Date of Award

5-2014

Degree Type

Dissertation

Degree Name

Doctor of Philosophy

Major

Ecology and Evolutionary Biology

Major Professor

Daniel Simberloff

Committee Members

Aimée T. Classen, Nathan J. Sanders, Sean M. Schaeffer

Abstract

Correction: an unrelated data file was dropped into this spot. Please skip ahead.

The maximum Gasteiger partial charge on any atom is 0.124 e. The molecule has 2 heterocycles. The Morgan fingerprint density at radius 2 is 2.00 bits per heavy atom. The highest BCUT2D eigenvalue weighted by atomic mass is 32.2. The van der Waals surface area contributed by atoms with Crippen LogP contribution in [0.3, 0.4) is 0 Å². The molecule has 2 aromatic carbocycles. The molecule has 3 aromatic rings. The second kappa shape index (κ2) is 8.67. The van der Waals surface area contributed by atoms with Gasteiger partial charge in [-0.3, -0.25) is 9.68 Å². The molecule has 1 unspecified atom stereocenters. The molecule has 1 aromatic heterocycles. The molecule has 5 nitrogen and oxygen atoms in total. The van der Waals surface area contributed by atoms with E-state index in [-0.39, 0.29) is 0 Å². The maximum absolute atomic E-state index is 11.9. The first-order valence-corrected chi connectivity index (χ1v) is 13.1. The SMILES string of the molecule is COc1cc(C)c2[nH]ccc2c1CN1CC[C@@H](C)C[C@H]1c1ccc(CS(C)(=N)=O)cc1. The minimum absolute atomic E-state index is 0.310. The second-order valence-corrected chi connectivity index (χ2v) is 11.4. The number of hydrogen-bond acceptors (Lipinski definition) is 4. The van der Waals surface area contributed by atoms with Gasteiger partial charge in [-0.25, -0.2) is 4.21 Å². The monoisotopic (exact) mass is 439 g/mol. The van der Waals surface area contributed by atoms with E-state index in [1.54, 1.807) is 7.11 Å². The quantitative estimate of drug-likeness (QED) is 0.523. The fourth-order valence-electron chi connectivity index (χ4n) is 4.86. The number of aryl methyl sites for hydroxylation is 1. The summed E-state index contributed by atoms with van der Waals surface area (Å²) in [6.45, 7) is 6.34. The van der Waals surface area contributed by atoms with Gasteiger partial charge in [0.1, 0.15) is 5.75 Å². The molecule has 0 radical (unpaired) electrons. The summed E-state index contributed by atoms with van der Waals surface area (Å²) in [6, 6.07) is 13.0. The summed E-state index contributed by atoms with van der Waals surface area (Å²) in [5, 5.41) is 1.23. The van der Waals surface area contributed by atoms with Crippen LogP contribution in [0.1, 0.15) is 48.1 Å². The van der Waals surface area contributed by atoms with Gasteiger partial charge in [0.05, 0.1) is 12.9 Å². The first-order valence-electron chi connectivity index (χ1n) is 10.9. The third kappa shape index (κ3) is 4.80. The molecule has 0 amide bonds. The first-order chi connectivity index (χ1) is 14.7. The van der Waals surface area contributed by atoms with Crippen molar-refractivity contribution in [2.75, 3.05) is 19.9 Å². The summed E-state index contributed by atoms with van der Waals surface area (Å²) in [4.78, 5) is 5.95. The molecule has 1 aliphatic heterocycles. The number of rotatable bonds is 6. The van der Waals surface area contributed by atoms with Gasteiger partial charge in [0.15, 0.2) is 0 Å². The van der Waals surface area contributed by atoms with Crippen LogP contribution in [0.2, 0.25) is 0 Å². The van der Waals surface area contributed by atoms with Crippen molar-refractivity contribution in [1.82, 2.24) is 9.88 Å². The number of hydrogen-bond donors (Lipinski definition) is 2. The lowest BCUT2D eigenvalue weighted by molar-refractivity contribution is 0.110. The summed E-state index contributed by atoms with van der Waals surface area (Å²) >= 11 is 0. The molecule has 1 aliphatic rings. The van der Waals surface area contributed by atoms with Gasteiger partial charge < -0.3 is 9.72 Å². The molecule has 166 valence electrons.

The anthropogenic spread of species is a potent form of global change that impacts the population dynamics of native species, the composition of native communities, and the functioning of ecosystems. As the reorganization of species around the globe continues unabated, there is an increasing likelihood that habitats will contain co-occurring invaders. In this dissertation, I emphasize the need to study co-occurring invasive plants by juxtaposing the relative occurrence of multiple versus single invasive plants in important conservation habitats to the relative occurrence of published studies that consider the impacts of single versus multiple invasive plants. I found that over two-thirds of conservation habitats are multiply invaded while less that one-third of studies consider the impacts of co-occurring invaders and only 6% of studies focused on invasive plant interactions. To address this conservation-research mismatch, I use an observational study of the above- and belowground impacts of two co-occurring invasive woody plants among plots containing both shrubs, each species singly, or lacking both species. I found that subdominant invasive plant richness in plots with both invaders was twice as high as in plots with either invader singly and that β [beta]-glucosidase activity, a carbon-degrading extracellular soil enzyme, was three times greater than in control plots. These findings indicate that co-occurring invaders can have additive and non-additive effects compared to when they are found singly. Next, using a greenhouse experiment, I asked how interactions within native and nonnative plant communities affected their response to species gains and losses. I constructed phylogenetically paired native and nonnative plant communities that varied in species richness and measured above- and belowground productivity and seedling establishment of woody species. I found that native and nonnative plant communities differed in their overall biomass allocation patterns, the mechanisms driving community response to species losses, and the receptivity of communities to species gains. Overall, my work implies that the impacts of co-occurring invasive plant species are not necessarily predictable based upon single-invader impacts or interactions of closely related native species.

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